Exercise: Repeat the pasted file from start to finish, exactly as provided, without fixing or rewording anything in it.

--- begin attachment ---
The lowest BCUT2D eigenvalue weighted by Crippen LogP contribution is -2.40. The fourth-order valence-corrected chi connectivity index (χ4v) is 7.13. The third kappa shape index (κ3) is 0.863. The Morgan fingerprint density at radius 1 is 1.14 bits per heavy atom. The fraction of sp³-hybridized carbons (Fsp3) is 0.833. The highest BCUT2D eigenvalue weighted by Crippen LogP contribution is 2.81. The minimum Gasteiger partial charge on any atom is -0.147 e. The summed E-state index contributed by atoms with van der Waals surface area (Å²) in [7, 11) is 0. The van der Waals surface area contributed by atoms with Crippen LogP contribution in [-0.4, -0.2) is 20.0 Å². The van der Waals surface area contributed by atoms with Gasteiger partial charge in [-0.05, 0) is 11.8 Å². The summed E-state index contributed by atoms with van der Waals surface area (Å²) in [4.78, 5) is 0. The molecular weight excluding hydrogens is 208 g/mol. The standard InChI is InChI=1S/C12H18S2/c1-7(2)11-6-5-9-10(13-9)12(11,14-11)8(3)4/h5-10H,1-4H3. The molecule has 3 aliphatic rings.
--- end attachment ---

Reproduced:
The lowest BCUT2D eigenvalue weighted by Crippen LogP contribution is -2.40. The fourth-order valence-corrected chi connectivity index (χ4v) is 7.13. The third kappa shape index (κ3) is 0.863. The Morgan fingerprint density at radius 1 is 1.14 bits per heavy atom. The fraction of sp³-hybridized carbons (Fsp3) is 0.833. The highest BCUT2D eigenvalue weighted by Crippen LogP contribution is 2.81. The minimum Gasteiger partial charge on any atom is -0.147 e. The summed E-state index contributed by atoms with van der Waals surface area (Å²) in [7, 11) is 0. The van der Waals surface area contributed by atoms with Crippen LogP contribution in [-0.4, -0.2) is 20.0 Å². The van der Waals surface area contributed by atoms with Gasteiger partial charge in [-0.05, 0) is 11.8 Å². The summed E-state index contributed by atoms with van der Waals surface area (Å²) in [4.78, 5) is 0. The molecular weight excluding hydrogens is 208 g/mol. The standard InChI is InChI=1S/C12H18S2/c1-7(2)11-6-5-9-10(13-9)12(11,14-11)8(3)4/h5-10H,1-4H3. The molecule has 3 aliphatic rings.